There are others who may not want to or be able to get the vaccines for medical reasons, such as pregnancy or certain health conditions or allergies, or for religious reasons. Colleges and businesses (such as Rutgers University and software company Salesforce) are already starting to require vaccines for people to return to in-person classes and work. In some situations, people can request a religious or medical exemption, but will those people be barred from aspects of normal life without a passport? That remains to be seen.
There are ways to address some of these concerns, but not all.
When you’re deciding whether or not to use a vaccine passport app, take note of how the app works, the information it requires, and where that information is stored. One thing Wanger and the group at LFPH are advocating for is that vaccine passports show “only the barest minimum of information. Just your vaccination status. Not your name or address or phone number,” she says. If you’re using the Excelsior Pass and were vaccinated at a state-run site in New York, for instance, you will be able to verify your identity before downloading your pass, so someone else shouldn’t need to check it.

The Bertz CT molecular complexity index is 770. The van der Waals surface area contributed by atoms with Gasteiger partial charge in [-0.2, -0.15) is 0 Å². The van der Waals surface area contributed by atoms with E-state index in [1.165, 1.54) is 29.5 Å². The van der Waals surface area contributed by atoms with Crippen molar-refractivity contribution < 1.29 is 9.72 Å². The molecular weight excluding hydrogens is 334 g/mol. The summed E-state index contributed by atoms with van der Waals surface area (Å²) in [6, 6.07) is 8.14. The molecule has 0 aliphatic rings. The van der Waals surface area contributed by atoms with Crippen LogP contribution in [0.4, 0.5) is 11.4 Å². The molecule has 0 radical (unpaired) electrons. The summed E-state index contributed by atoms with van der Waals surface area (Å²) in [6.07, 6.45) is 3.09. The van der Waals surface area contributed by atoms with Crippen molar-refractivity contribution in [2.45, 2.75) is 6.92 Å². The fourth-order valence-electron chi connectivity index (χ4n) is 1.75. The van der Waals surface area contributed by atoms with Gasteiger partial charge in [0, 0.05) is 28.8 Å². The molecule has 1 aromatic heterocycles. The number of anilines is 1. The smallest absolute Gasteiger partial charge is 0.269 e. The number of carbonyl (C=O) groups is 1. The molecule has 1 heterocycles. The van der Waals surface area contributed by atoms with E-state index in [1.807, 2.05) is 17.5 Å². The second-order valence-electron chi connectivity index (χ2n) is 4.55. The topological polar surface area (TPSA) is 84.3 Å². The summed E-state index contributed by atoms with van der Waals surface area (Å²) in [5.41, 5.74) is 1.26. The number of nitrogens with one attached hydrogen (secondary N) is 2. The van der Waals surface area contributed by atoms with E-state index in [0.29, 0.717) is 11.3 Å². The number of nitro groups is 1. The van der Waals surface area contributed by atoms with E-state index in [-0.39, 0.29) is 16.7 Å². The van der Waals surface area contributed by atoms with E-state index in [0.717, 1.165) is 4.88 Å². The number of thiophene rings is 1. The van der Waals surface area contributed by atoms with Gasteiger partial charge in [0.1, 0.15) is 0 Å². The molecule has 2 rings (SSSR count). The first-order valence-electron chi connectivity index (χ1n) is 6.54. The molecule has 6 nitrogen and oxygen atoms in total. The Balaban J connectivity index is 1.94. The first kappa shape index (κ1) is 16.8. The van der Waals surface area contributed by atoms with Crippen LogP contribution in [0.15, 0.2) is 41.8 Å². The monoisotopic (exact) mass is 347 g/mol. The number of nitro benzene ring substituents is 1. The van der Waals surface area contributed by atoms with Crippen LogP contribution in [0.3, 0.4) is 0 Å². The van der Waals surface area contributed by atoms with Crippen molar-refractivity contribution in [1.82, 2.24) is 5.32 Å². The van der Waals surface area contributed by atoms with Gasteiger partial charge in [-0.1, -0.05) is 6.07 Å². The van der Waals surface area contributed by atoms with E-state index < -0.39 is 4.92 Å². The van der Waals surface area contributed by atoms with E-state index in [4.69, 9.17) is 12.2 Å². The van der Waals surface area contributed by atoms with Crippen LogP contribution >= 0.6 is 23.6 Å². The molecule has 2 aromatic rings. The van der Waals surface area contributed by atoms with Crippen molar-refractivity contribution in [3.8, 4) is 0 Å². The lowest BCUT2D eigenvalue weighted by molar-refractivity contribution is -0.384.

In anticipation of the technology access issues, LFPH hosted a paper-based summit in March to make sure paper vaccine credentials—which don’t require a smartphone app—were part of the strategy, Wanger said. And for the Excelsior Pass in New York, vaccinated persons also have the option to print their QR code (though this still requires access to some technology). There will inevitably be disadvantages to the paper vaccine passport over a digital one, but it’s critical that there’s a carefully considered physical option that offers as much functionality as possible, Wanger says.
With regards to medical or religious exemptions from the vaccines, Wanger says the folks at LFPH are arguing that there should be multiple avenues to demonstrate a person’s limited risk and acquire a passport. For instance, a negative COVID-19 test can temporarily show a person is of limited risk, or an antibody test could show they’ve built up some immunity. “We want to create different paths for people to participate in the reopening of society no matter what,” she says.
On a global scale, Baral says that combining predeparture COVID-19 testing with vaccination on arrival could be one way to minimize risks without inadvertently limiting the movement of millions who don’t have access to the vaccine.
But ultimately this is an ongoing, developing issue in the U.S. and the rest of the world. Vaccine passports offer a crucial opportunity for some to return to some semblance of “normal,” but they come with complex risks for many others.
Correction: This article originally misspelled Jenny Wanger’s name and has been updated to correct that.